According to Cannon, Griffith, and Guthrie (2006), “a group is a defined set of individuals who interact with each other for a common purpose” (p. 3). A group can be defined by the following characteristics and criteria:
- It has the capability to outperform sets of individuals doing similar work.
- It is able to make superior decisions because it draws on more information.
- It is more inspired because it can jointly brainstorm.
- The level of production is greater as synergies develop.
- Formal social structure.
- Face-to-face interaction.
- 2 or more persons.
- Common goals.
The Forming Stage
In the first stage of group development, a group of individuals come into the team with little knowledge of each other. In this stage, often referred to as the Forming stage, members want to be part of the group, but they also have some degree of reluctance because they fear the group may not accept them. The group must orient to each other and to the mission of the team.
In this stage it is recommended that group members partake in activities that will allow them to become better acquainted with each other. One such activity is the online (www.keirsey.com) temperament sorter developed by Dr. David Keirsey. Dr. David Keirsey identified four temperaments with their own unique qualities and shortcomings, strengths and weaknesses. Once the temperaments of the team members are identified, it is recommended that management acknowledge and share with the group observable personality traits, such as communication style, values, and talents. This activity will allow the group to become oriented with each other.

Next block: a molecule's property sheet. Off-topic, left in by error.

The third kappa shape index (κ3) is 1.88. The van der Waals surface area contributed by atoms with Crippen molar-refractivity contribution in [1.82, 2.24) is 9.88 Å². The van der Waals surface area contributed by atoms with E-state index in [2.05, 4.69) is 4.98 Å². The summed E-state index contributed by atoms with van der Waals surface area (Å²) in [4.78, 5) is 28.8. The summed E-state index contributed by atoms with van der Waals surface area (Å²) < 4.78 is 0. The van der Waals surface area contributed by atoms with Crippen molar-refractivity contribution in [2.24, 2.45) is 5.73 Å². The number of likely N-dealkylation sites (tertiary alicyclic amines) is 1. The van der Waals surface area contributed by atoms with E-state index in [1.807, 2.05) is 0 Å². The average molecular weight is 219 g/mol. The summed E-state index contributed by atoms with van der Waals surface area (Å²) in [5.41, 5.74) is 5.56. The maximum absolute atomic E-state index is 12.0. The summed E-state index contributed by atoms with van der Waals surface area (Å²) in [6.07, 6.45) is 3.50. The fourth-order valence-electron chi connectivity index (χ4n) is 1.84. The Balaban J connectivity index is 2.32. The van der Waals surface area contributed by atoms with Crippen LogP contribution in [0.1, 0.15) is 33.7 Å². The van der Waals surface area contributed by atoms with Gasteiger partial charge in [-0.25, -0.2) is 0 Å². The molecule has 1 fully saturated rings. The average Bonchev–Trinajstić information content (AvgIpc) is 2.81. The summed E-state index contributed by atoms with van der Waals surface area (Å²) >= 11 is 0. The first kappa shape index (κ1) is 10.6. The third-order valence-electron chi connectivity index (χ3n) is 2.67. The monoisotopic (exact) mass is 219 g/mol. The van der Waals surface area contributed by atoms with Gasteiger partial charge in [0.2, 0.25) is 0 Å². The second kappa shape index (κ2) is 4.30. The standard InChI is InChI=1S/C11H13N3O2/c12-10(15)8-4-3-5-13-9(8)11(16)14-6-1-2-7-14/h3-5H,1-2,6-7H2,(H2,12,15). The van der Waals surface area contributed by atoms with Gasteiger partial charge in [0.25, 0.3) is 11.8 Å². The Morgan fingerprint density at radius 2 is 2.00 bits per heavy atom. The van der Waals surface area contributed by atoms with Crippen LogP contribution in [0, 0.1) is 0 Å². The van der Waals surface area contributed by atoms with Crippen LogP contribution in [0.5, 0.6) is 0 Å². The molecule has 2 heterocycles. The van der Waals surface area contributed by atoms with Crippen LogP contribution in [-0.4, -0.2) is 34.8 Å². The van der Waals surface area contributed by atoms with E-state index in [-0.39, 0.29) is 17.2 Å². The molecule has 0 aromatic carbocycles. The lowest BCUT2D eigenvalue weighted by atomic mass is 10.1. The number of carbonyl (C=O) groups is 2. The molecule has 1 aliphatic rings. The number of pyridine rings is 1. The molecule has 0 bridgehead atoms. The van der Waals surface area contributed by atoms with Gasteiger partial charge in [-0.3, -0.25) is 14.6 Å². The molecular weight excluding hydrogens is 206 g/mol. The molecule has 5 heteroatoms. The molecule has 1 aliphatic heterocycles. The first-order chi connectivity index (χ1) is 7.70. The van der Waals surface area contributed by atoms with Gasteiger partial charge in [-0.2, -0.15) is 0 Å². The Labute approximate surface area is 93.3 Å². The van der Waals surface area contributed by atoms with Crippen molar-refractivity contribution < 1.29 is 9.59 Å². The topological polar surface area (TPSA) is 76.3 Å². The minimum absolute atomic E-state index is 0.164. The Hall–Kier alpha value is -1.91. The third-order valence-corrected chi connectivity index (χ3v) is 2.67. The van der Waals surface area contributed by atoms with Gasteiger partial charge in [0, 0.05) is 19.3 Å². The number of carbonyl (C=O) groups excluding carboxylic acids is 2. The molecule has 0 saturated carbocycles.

The Storming Stage
In the second stage of group development, often referred to as the Storming stage, members no longer question the value of the group, but want the members to notice their individual strengths. In this stage, role clarification must take place. It is recommended that management clearly define each member’s roles and responsibilities and how they contribute to the group. It is also recommended that each member is given an opportunity to air problems and issues. In addition, cross-training is advisable at this stage for further recognition and appreciation of each other’s roles and responsibilities.
Once the group moves past the second stage, it is recommended that members be allowed time to share creative ideas and brainstorm about ways to carry out the mission of the department more effectively. It is recommended that the group be allowed to establish group norms, such as attire, punctuality, verbal and non-verbal communication styles, etc. Consequences for violating the group norms should also be established by the group. This will allow the group to complete the third stage of group development, often referred to as the Norming stage, in which the group has begun to be effective.
The Norming Stage
During the Norming stage, members begin to trust one another and appreciate the diversity of the group. Individual goals are put aside, and group members focus on the things that would benefit the group. It is recommended that management support the group during this stage to ensure open lines of communication.
The Performing Stage
Once the group has moved past the Norming stage, management can expect that group members will reach the so-called Performing stage. In this stage, group members recognize each other’s strengths and weaknesses. The ability to share strengths and weaknesses gives them the ability to address problems through the eyes of the group, and creates a relaxed working environment.
Effective organizations pay special attention to how members work together, which roles they fill and whether members are contributing equally. Through group process observation and analysis, problems can be identified before they escalate.
Cannon, M. D., Griffith, B. A., & Guthrie, J. W. (2006). Effective groups: Concepts and skills to meet leadership challenges. Allyn & Bacon
By Shirley J. Caruso, M.A. Human Resource Development